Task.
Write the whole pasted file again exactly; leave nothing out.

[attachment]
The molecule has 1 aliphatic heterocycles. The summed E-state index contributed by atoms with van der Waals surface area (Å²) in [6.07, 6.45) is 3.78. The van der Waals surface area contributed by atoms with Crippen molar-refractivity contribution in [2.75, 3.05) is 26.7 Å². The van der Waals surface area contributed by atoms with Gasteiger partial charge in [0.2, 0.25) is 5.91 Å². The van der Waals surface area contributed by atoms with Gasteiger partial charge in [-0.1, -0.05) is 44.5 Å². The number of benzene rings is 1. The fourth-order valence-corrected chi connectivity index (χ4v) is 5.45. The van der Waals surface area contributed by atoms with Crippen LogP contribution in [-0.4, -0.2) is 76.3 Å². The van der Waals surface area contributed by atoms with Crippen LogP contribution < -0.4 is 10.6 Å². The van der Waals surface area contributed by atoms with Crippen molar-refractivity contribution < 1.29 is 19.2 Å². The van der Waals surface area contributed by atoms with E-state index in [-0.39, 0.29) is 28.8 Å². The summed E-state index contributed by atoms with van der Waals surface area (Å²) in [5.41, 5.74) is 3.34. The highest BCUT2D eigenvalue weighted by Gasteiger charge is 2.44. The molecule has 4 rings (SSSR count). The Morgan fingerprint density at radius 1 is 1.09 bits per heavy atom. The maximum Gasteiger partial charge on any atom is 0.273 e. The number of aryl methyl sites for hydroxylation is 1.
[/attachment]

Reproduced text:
The molecule has 1 aliphatic heterocycles. The summed E-state index contributed by atoms with van der Waals surface area (Å²) in [6.07, 6.45) is 3.78. The van der Waals surface area contributed by atoms with Crippen molar-refractivity contribution in [2.75, 3.05) is 26.7 Å². The van der Waals surface area contributed by atoms with Gasteiger partial charge in [0.2, 0.25) is 5.91 Å². The van der Waals surface area contributed by atoms with Gasteiger partial charge in [-0.1, -0.05) is 44.5 Å². The number of benzene rings is 1. The fourth-order valence-corrected chi connectivity index (χ4v) is 5.45. The van der Waals surface area contributed by atoms with Crippen LogP contribution in [-0.4, -0.2) is 76.3 Å². The van der Waals surface area contributed by atoms with Crippen LogP contribution < -0.4 is 10.6 Å². The van der Waals surface area contributed by atoms with Crippen molar-refractivity contribution < 1.29 is 19.2 Å². The van der Waals surface area contributed by atoms with E-state index in [-0.39, 0.29) is 28.8 Å². The summed E-state index contributed by atoms with van der Waals surface area (Å²) in [5.41, 5.74) is 3.34. The highest BCUT2D eigenvalue weighted by Gasteiger charge is 2.44. The molecule has 4 rings (SSSR count). The Morgan fingerprint density at radius 1 is 1.09 bits per heavy atom. The maximum Gasteiger partial charge on any atom is 0.273 e. The number of aryl methyl sites for hydroxylation is 1.